Another kind of downshifting

Robert Sapolsky has an extremely interesting interview in Edge where he covers a lot of fascinating stuff. The whole interview is well worth a careful read, but the bits that really caught my interest and that I’ve quoted at length, begins:
“For the humans who would like to know what it takes to be an alpha man?if I were 25 and asked that question I would certainly say competitive prowess is important?balls, translated into the more abstractly demanding social realm of humans. What’s clear to me now at 45 is, screw the alpha male stuff. Go for an alternative strategy. Go for the social affiliation, build relationships with females, don’t waste your time trying to figure out how to be the most adept socially cagy male-male competitor. Amazingly enough that’s not what pays off in that system. Go for the affiliative stuff and bypass the male crap. I could not have said that when I was 25.”

He goes on to explain:
“The typical male baboon career trajectory is to fight your way to the top while building some good coalitional skills. When you’re relatively high-ranking and if you’re going to stay up there, you switch from physical prowess to psychological intimidation and social skills. But eventually it catches up with you and you finally get into a key fight and get killed or crippled or are utterly defeated and you crash way down. However, every decade you’ll get some guy who’s fought his way up, and six months into his ascendancy suddenly decides, “Who needs this?” and voluntarily walks away from it. They seem to have some sort of epiphanal mid-life crisis and go on to spend the rest of their lives hanging out with infants and forming social attachments with females.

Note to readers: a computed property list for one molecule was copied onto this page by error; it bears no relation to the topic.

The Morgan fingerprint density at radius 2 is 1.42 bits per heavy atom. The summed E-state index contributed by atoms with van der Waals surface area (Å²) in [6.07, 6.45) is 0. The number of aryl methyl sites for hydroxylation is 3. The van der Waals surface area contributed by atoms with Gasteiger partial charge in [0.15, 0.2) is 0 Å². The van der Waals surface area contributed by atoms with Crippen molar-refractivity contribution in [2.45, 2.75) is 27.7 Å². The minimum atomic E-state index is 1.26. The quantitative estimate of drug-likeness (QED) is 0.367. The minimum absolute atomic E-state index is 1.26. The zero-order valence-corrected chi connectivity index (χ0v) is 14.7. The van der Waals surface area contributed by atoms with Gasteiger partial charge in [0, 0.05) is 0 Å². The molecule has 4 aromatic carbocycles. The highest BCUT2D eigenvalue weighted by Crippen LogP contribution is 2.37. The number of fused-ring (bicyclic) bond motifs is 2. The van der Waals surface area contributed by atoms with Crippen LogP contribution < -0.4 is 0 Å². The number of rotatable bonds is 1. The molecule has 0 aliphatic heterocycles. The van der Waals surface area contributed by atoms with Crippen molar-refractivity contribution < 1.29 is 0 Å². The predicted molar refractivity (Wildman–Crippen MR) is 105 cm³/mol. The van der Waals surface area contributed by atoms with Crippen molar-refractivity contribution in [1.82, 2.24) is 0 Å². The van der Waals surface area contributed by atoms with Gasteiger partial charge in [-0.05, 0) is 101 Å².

Ten years ago the evolutionary community would have had a derisive response to this, saying that while this may be terrific, it’s not a very successful adaptive strategy because this guy is walking away from the competitive world of maximizing his reproductive success. Now, however, genetic studies are beginning to show that these guys out-reproduce the slash-and-burn competitive guys, because they last for years afterward without getting seriously injured and form this female affiliate…”

“According to an unexpected finding called female choice it turns out that females have a hell of a lot of control over who they’re mating with, and, irrationally enough, they like to mate with guys that are nice to them! You see this dynamic when some guy from the male-male competitive world pops out and is supposed to be her mate. She wants to run off to the bushes with Alan Alda, and manipulates the social situation to pull this off.
A handful of these guys simply walked away from it over the years.(…) They had the lowest stress hormone levels you’ve ever seen in male baboons, and outlived their cohorts. The fact that this alternative strategy is actually the more adaptive one is one of the good bits of news to come out of primatology in quite some time. If that’s the future of primates, this planet is going to be in great shape in a couple of million years.”